Late last night came word that United Parcel Service (UPS) and the Teamsters (the group representing UPS workers) have come to a tentative handshake agreement on a new five-year contract covering its small package deliveries. If the agreement is ratified, it will end the threat of what could have been one of the largest strikes in U.S. history.
The tentative agreement now must go back to a vote by UPS labor members to be finalized. Meanwhile, there are some supplemental and local agreements still being negotiated. One of them is with UPS Freight services, which if not resolved, could still affect some transport issues of larger shipments into and within the U.S.
The big issue of the labor dispute was over compensation for plans UPS had for Sunday deliveries. Earlier this month the Union had voted to go on strike on August 1st if a new agreement had not been reached. According to reports, a new category of drivers called “hybrid drivers” is being introduced to handle weekend deliveries and addresses the compensation issues that were on the table.
“I am confident that once the membership has reviewed and understood the changes, they will see that this agreement is among the very best ever negotiated for UPS members,” said Denis Taylor, co-chairman of the Teamsters UPS National Negotiating committee in a press release.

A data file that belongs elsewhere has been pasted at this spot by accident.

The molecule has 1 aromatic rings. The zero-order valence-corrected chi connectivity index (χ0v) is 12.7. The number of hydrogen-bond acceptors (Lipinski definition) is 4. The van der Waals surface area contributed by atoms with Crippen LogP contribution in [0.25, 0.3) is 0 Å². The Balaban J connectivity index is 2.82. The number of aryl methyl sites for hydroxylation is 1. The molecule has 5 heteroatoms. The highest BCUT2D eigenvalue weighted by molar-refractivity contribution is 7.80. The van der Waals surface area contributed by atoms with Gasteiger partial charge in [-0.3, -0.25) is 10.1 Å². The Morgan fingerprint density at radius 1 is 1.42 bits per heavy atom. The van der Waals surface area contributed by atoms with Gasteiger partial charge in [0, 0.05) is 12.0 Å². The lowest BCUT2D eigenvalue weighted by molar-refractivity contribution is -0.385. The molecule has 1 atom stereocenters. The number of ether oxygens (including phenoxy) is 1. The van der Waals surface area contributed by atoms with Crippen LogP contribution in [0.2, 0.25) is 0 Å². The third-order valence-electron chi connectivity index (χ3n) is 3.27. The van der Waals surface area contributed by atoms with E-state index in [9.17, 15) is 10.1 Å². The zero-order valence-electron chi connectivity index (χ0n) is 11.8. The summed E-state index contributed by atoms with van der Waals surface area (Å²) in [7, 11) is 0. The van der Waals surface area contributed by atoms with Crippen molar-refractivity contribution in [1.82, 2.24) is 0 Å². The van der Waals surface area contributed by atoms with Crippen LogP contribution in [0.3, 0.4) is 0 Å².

UPS is the preferred delivery service for most domestic shipments within the U.S. for the cigar industry. Three years ago, Federal Express stopped shipping tobacco products, and this resulted in many cigar distributors switching over to UPS. A labor strike could have caused major problems for the cigar industry because there were few other options. The small package division handles many shipments from distribution facilities to retailers.
An August 1st strike would have been complicated by the issues going on in Nicaragua. Currently, many cigar companies in Nicaragua are dealing with export and transportation issues as a result of civil unrest in the Central American country. Many key highways and areas around Nicaragua’s international airport have faced blockades, thus causing delays with shipments out of Nicaragua to the U.S. At the same time, August 1st is two weeks after the annual IPCPR Trade Show – a time where many cigar companies are looking to ship post-show orders to retailers.